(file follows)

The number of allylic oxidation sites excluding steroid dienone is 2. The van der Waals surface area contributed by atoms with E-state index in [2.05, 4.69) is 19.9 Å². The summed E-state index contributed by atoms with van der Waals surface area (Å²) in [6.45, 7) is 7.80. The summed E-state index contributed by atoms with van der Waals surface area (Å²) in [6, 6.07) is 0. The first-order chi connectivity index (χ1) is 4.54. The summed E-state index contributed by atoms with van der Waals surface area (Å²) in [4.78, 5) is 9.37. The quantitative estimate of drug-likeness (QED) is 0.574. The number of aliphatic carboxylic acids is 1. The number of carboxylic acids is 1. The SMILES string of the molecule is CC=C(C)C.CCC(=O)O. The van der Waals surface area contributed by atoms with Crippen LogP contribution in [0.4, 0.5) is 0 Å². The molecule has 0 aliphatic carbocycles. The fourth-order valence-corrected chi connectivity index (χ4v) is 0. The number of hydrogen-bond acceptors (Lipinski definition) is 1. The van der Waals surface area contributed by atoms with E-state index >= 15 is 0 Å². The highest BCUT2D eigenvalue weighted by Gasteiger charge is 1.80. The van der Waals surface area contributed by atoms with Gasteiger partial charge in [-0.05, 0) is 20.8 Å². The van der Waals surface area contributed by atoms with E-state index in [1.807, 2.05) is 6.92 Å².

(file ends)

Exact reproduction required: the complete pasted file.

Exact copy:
The number of allylic oxidation sites excluding steroid dienone is 2. The van der Waals surface area contributed by atoms with E-state index in [2.05, 4.69) is 19.9 Å². The summed E-state index contributed by atoms with van der Waals surface area (Å²) in [6.45, 7) is 7.80. The summed E-state index contributed by atoms with van der Waals surface area (Å²) in [6, 6.07) is 0. The first-order chi connectivity index (χ1) is 4.54. The summed E-state index contributed by atoms with van der Waals surface area (Å²) in [4.78, 5) is 9.37. The quantitative estimate of drug-likeness (QED) is 0.574. The number of aliphatic carboxylic acids is 1. The number of carboxylic acids is 1. The SMILES string of the molecule is CC=C(C)C.CCC(=O)O. The van der Waals surface area contributed by atoms with Crippen LogP contribution in [0.4, 0.5) is 0 Å². The molecule has 0 aliphatic carbocycles. The fourth-order valence-corrected chi connectivity index (χ4v) is 0. The number of hydrogen-bond acceptors (Lipinski definition) is 1. The van der Waals surface area contributed by atoms with E-state index >= 15 is 0 Å². The highest BCUT2D eigenvalue weighted by Gasteiger charge is 1.80. The van der Waals surface area contributed by atoms with Gasteiger partial charge in [-0.05, 0) is 20.8 Å². The van der Waals surface area contributed by atoms with E-state index in [1.807, 2.05) is 6.92 Å².